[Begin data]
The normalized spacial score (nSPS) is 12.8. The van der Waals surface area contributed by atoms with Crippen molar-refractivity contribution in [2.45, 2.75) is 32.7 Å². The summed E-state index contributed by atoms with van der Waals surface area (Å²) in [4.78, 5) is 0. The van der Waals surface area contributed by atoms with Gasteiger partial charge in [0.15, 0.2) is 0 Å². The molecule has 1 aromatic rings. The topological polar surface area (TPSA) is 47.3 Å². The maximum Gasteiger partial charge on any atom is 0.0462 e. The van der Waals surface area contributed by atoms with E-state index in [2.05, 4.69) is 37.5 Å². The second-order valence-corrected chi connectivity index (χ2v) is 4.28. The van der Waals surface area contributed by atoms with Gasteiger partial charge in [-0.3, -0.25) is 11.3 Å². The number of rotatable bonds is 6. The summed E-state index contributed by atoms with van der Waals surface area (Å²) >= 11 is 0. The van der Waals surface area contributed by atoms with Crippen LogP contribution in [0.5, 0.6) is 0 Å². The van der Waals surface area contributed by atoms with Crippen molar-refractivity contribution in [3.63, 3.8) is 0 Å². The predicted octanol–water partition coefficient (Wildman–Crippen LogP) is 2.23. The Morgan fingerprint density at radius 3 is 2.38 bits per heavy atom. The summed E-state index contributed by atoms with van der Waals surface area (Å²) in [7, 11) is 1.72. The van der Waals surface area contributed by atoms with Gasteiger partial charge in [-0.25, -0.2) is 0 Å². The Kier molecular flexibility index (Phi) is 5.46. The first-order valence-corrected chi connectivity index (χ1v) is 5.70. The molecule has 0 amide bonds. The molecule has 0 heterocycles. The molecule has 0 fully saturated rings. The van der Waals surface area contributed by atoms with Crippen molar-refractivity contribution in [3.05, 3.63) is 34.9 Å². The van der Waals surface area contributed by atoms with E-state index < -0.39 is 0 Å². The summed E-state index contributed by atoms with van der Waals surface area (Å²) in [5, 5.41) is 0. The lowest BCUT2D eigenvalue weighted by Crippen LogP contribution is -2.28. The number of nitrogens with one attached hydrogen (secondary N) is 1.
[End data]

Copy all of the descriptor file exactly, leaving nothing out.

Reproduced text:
The normalized spacial score (nSPS) is 12.8. The van der Waals surface area contributed by atoms with Crippen molar-refractivity contribution in [2.45, 2.75) is 32.7 Å². The summed E-state index contributed by atoms with van der Waals surface area (Å²) in [4.78, 5) is 0. The van der Waals surface area contributed by atoms with Gasteiger partial charge in [0.15, 0.2) is 0 Å². The molecule has 1 aromatic rings. The topological polar surface area (TPSA) is 47.3 Å². The maximum Gasteiger partial charge on any atom is 0.0462 e. The van der Waals surface area contributed by atoms with E-state index in [2.05, 4.69) is 37.5 Å². The second-order valence-corrected chi connectivity index (χ2v) is 4.28. The van der Waals surface area contributed by atoms with Gasteiger partial charge in [-0.3, -0.25) is 11.3 Å². The number of rotatable bonds is 6. The summed E-state index contributed by atoms with van der Waals surface area (Å²) >= 11 is 0. The van der Waals surface area contributed by atoms with Crippen LogP contribution in [0.5, 0.6) is 0 Å². The van der Waals surface area contributed by atoms with Crippen molar-refractivity contribution in [3.63, 3.8) is 0 Å². The predicted octanol–water partition coefficient (Wildman–Crippen LogP) is 2.23. The Morgan fingerprint density at radius 3 is 2.38 bits per heavy atom. The summed E-state index contributed by atoms with van der Waals surface area (Å²) in [7, 11) is 1.72. The van der Waals surface area contributed by atoms with Gasteiger partial charge in [-0.25, -0.2) is 0 Å². The Kier molecular flexibility index (Phi) is 5.46. The first-order valence-corrected chi connectivity index (χ1v) is 5.70. The molecule has 0 amide bonds. The molecule has 0 heterocycles. The molecule has 0 fully saturated rings. The van der Waals surface area contributed by atoms with Crippen molar-refractivity contribution in [3.05, 3.63) is 34.9 Å². The van der Waals surface area contributed by atoms with E-state index < -0.39 is 0 Å². The summed E-state index contributed by atoms with van der Waals surface area (Å²) in [5, 5.41) is 0. The lowest BCUT2D eigenvalue weighted by Crippen LogP contribution is -2.28. The number of nitrogens with one attached hydrogen (secondary N) is 1.